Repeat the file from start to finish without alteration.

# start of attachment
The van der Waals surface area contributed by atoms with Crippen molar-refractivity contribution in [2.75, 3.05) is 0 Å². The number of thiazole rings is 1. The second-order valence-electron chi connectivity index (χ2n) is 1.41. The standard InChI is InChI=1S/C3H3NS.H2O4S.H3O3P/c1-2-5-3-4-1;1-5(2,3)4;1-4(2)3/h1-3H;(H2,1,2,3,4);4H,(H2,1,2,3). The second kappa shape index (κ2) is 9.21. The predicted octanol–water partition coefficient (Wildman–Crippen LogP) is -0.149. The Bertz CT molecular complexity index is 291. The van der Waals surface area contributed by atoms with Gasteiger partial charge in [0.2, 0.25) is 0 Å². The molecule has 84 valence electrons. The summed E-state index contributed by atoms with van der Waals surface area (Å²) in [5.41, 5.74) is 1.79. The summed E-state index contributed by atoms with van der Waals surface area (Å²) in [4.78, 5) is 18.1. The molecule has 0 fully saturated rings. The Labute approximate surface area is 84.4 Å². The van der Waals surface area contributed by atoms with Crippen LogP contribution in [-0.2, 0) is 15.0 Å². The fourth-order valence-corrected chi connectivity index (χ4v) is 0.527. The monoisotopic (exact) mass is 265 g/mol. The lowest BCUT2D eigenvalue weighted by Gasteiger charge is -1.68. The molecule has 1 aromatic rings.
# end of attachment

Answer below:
The van der Waals surface area contributed by atoms with Crippen molar-refractivity contribution in [2.75, 3.05) is 0 Å². The number of thiazole rings is 1. The second-order valence-electron chi connectivity index (χ2n) is 1.41. The standard InChI is InChI=1S/C3H3NS.H2O4S.H3O3P/c1-2-5-3-4-1;1-5(2,3)4;1-4(2)3/h1-3H;(H2,1,2,3,4);4H,(H2,1,2,3). The second kappa shape index (κ2) is 9.21. The predicted octanol–water partition coefficient (Wildman–Crippen LogP) is -0.149. The Bertz CT molecular complexity index is 291. The van der Waals surface area contributed by atoms with Gasteiger partial charge in [0.2, 0.25) is 0 Å². The molecule has 84 valence electrons. The summed E-state index contributed by atoms with van der Waals surface area (Å²) in [5.41, 5.74) is 1.79. The summed E-state index contributed by atoms with van der Waals surface area (Å²) in [4.78, 5) is 18.1. The molecule has 0 fully saturated rings. The Labute approximate surface area is 84.4 Å². The van der Waals surface area contributed by atoms with Crippen LogP contribution in [-0.2, 0) is 15.0 Å². The fourth-order valence-corrected chi connectivity index (χ4v) is 0.527. The monoisotopic (exact) mass is 265 g/mol. The lowest BCUT2D eigenvalue weighted by Gasteiger charge is -1.68. The molecule has 1 aromatic rings.